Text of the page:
Interpretation of Full Sorption-Desorption Isotherms as a Tool for Understanding Concrete Pore Structure
Author(s)Pinson, Matthew B.; Jennings, Hamlin M.; Bazant, Martin Z.
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Sorption isotherms are frequently used to characterize the structure of porous materials such as cement. Their interpretation has been somewhat hindered by the large hysteresis observed between the adsorption and desorption processes. Here, we model the hysteresis due to pore blocking, whereby water condensed in small pores prevents propagation of a vapour interface into the pore structure, trapping water condensed in larger pores in a metastable state. The model identifies the adsorption isotherm as more useful in determining the pore size distribution. Additionally, and of particular interest, it provides a way of calculating an additional structural parameter, quantifying the exposure of mesopores (gel pores) to the surrounding atmosphere. This exposure is higher for samples with higher water-to-cement ratio, suggesting that it is mediated by capillary pores. The model also allows calculation of the connectivity of the pore structure, although the intertwined influences of exposure and connectivity make the latter difficult to interpret.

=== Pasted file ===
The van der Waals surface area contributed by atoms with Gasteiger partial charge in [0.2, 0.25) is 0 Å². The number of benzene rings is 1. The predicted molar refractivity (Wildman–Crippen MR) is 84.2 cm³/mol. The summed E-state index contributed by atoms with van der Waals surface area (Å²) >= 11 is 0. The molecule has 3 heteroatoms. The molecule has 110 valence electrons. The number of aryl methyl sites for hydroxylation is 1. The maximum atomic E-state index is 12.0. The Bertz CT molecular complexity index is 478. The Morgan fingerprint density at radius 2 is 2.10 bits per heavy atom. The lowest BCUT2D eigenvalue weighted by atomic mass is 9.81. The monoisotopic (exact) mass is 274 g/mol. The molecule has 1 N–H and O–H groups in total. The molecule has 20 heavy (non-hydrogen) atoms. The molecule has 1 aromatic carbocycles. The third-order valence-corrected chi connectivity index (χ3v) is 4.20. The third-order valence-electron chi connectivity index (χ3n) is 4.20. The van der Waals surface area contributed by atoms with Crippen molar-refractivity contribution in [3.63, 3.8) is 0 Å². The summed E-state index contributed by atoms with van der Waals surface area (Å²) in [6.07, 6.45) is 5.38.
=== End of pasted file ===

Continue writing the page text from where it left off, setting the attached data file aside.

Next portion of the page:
DepartmentMassachusetts Institute of Technology. Department of Chemical Engineering; Massachusetts Institute of Technology. Department of Civil and Environmental Engineering; Massachusetts Institute of Technology. Department of Mathematics; Massachusetts Institute of Technology. Department of Physics
Mechanics and Physics of Creep, Shrinkage, and Durability of Concrete
American Society of Civil Engineers (ASCE)
Pinson, Matthew B., Hamlin M. Jennings, and Martin Z. Bazant. “Interpretation of Full Sorption-Desorption Isotherms as a Tool for Understanding Concrete Pore Structure.” Mechanics and Physics of Creep, Shrinkage, and Durability of Concrete (September 23, 2013).
Author's final manuscript